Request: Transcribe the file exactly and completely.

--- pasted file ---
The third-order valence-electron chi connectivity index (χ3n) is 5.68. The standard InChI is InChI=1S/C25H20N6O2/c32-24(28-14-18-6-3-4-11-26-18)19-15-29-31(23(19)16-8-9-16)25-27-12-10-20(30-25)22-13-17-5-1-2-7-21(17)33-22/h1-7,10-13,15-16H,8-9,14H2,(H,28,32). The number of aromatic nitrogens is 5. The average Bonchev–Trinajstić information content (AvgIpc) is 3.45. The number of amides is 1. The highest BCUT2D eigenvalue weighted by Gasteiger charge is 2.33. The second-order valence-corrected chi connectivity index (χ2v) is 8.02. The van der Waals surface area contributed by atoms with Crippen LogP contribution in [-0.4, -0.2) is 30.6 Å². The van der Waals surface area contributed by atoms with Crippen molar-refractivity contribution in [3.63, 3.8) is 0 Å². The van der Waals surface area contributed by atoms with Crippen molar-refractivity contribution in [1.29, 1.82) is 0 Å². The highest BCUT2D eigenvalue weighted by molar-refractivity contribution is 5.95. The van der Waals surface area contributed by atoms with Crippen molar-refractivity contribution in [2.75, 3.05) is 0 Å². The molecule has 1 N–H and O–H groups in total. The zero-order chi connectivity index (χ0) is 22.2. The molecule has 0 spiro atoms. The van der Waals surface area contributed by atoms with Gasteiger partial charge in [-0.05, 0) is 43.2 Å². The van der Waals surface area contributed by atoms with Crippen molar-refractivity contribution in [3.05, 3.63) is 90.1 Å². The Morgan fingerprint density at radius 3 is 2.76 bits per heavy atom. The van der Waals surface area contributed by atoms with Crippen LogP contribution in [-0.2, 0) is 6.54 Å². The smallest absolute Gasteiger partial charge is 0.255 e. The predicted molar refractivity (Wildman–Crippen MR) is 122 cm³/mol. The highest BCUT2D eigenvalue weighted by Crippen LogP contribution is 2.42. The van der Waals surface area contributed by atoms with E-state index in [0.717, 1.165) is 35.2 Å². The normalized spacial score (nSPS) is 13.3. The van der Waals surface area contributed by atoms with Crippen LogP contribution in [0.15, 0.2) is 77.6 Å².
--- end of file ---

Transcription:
The third-order valence-electron chi connectivity index (χ3n) is 5.68. The standard InChI is InChI=1S/C25H20N6O2/c32-24(28-14-18-6-3-4-11-26-18)19-15-29-31(23(19)16-8-9-16)25-27-12-10-20(30-25)22-13-17-5-1-2-7-21(17)33-22/h1-7,10-13,15-16H,8-9,14H2,(H,28,32). The number of aromatic nitrogens is 5. The average Bonchev–Trinajstić information content (AvgIpc) is 3.45. The number of amides is 1. The highest BCUT2D eigenvalue weighted by Gasteiger charge is 2.33. The second-order valence-corrected chi connectivity index (χ2v) is 8.02. The van der Waals surface area contributed by atoms with Crippen LogP contribution in [-0.4, -0.2) is 30.6 Å². The van der Waals surface area contributed by atoms with Crippen molar-refractivity contribution in [3.63, 3.8) is 0 Å². The van der Waals surface area contributed by atoms with Crippen molar-refractivity contribution in [1.29, 1.82) is 0 Å². The highest BCUT2D eigenvalue weighted by molar-refractivity contribution is 5.95. The van der Waals surface area contributed by atoms with Crippen molar-refractivity contribution in [2.75, 3.05) is 0 Å². The molecule has 1 N–H and O–H groups in total. The zero-order chi connectivity index (χ0) is 22.2. The molecule has 0 spiro atoms. The van der Waals surface area contributed by atoms with Gasteiger partial charge in [-0.05, 0) is 43.2 Å². The van der Waals surface area contributed by atoms with Crippen molar-refractivity contribution in [3.05, 3.63) is 90.1 Å². The Morgan fingerprint density at radius 3 is 2.76 bits per heavy atom. The van der Waals surface area contributed by atoms with Crippen LogP contribution in [-0.2, 0) is 6.54 Å². The smallest absolute Gasteiger partial charge is 0.255 e. The predicted molar refractivity (Wildman–Crippen MR) is 122 cm³/mol. The highest BCUT2D eigenvalue weighted by Crippen LogP contribution is 2.42. The van der Waals surface area contributed by atoms with E-state index in [0.717, 1.165) is 35.2 Å². The normalized spacial score (nSPS) is 13.3. The van der Waals surface area contributed by atoms with Crippen LogP contribution in [0.15, 0.2) is 77.6 Å².